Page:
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If you’ve got a large property that needs a lot of security with not a whole lot of cameras in the mix, you’re probably thinking about investing in wide-angle options like the D-Link DCS-8200LH.
With its 180° lens, this camera can easily cover twice the viewing landscape of some competing options, but is that one benefit alone enough to help us forget the many places where it falls flat on it face?
Read on in my D-Link DCS-8200LH 180° Wide-Angle HD IP security camera review to find out!
Summary: The D-Link DCS-8200LH 180° wide-angle IP security camera is a decent choice if your number one concern is seeing as much of your front/back yard as possible in a single shot, but otherwise its lacking software support is enough for you to leave it behind for better options.
What We Liked
What We Didn’t
The design of the D-Link DCS-8200LH isn’t really all that much to look at – but then again that’s sort of the point, right?
The D-Link DCS-8200LH HD 180° Wide-Eye IP security camera is a very basic looking piece of kit from the outset, but then again when you remember that security cameras are supposed to be unassuming and discrete, the apparent style choices start to make a bit more sense.
Because of the aforementioned 180° HD wide-angle lens, the design of the DCS-8200LH is designed to give the camera as much space as necessary to get the widest picture possible. This means that almost the entire housing of the unit is occupied either by the lens or its surrounding IR emitters, which could be difficult to find a place for if you’re not already sure where to put it.
Mounting the camera is sightly more complex than other stick-and-go systems you might find, requiring you to mount the unit in a wall that has at least one available stud to drill into. We would have preferred this process be simpler, but it wasn’t exactly a huge hassle, either.
The D-Link DCS-8200LH features a 720p resolution camera with a 2-megapixel sensor, 180-degree field of view wide-angle lens, night vision capability up to 16ft, a micro-USB plug in port, and an onboard one-way speaker.
Setting up the D-Link DCS-8200LH was eerily reminiscent of the process we first encountered during our review of the Netgear Arlo Q IP camera, with a QR code and an app download taking up the majority of the five minutes it took to get everything up and running smoothly.
If you want to mount the camera there is an included mounting kit that can be installed with only a screwdriver, though it’s recommended you do it the proper way with a power drill if you plan to mount the camera anywhere outside for extended periods of time.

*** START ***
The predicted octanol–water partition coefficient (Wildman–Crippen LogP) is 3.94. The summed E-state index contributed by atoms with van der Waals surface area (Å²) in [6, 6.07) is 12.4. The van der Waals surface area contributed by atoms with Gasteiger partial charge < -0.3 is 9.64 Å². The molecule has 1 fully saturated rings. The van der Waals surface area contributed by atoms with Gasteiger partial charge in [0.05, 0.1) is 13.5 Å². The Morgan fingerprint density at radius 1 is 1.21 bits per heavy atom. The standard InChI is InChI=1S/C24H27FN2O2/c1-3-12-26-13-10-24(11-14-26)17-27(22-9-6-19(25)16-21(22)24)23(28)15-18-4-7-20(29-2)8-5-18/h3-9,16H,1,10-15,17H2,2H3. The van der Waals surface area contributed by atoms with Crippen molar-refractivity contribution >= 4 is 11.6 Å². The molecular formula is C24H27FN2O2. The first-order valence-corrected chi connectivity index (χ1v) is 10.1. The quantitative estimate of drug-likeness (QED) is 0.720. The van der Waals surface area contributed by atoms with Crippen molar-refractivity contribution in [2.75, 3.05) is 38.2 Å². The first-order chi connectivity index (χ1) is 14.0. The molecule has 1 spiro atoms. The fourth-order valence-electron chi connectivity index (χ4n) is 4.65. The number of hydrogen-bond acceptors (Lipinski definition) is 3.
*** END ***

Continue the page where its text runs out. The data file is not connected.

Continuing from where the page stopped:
The available features on the D-Link DCS-8200LH are anything but revolutionary, and should pretty much be considered standard additions by this point for any security company worth its salt.
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All the obvious inclusions are here like night vision and the option to record footage either manually, or through the onboard motion sensor. You can configure how the motion sensor responds, as well as setup local recording on a micro-SD card if you’re worried about someone robbing your house and hacking your accounts all at the same time.
There’s also a one-way speaker, though we would have preferred to see this run as a two-way system as we have so many times before. Last is the feature which allows you to integrate new or existing IFTTT recipes into the mix of how the camera is used, which can either be hugely helpful or just an annoyance, depending on how much you use IFTTT already.
The included mydlink app for iOS and Android is simple, intuitive, and easy to get the hang of in just a few minutes, which should be great for novice users. All that said, one big thorny gash in the side of the DCS-8200LH is its total lack of desktop/laptop access, which you’ll only discover after you try to login to your mydlink account from the unsupported device.
There’s no indication that D-Link has plans to re-introduce the DCS-8200LH back into the mix of cameras that have mydlink access from a browser page or software application, which to be perfectly frank is a deal-breaker full stop for me.
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Competing IP cameras like Netgear’s Arlo Q already have all the infrastructure set up you need to start watching and streaming from your computer instantly, no matter if you’re on a Windows build or a Chromebook. Everything including settings and configurations, along with the free included cloud storage, is easily accessible straight out of the gate from one portal, something D-Link is known to do well (when it actually works).
Until browser support is re-added by D-Link, no matter which way you swing it, the HD 180° DCS-8200LH is a bum beat. With its dated 720p resolution, no cloud-saving options available, and complete lack of desktop access, the DCS-8200LH is missing way too many core features that come standard on any IP camera worth the money released in the second half of 2016.
If you’re in the market for a great IP camera that just works, you’re way better off going with something like the 1080p Arlo Q instead, which only costs about $50 more but saves you money in the long run thanks to the addition of a free subscription to Netgear’s cloud recording service.
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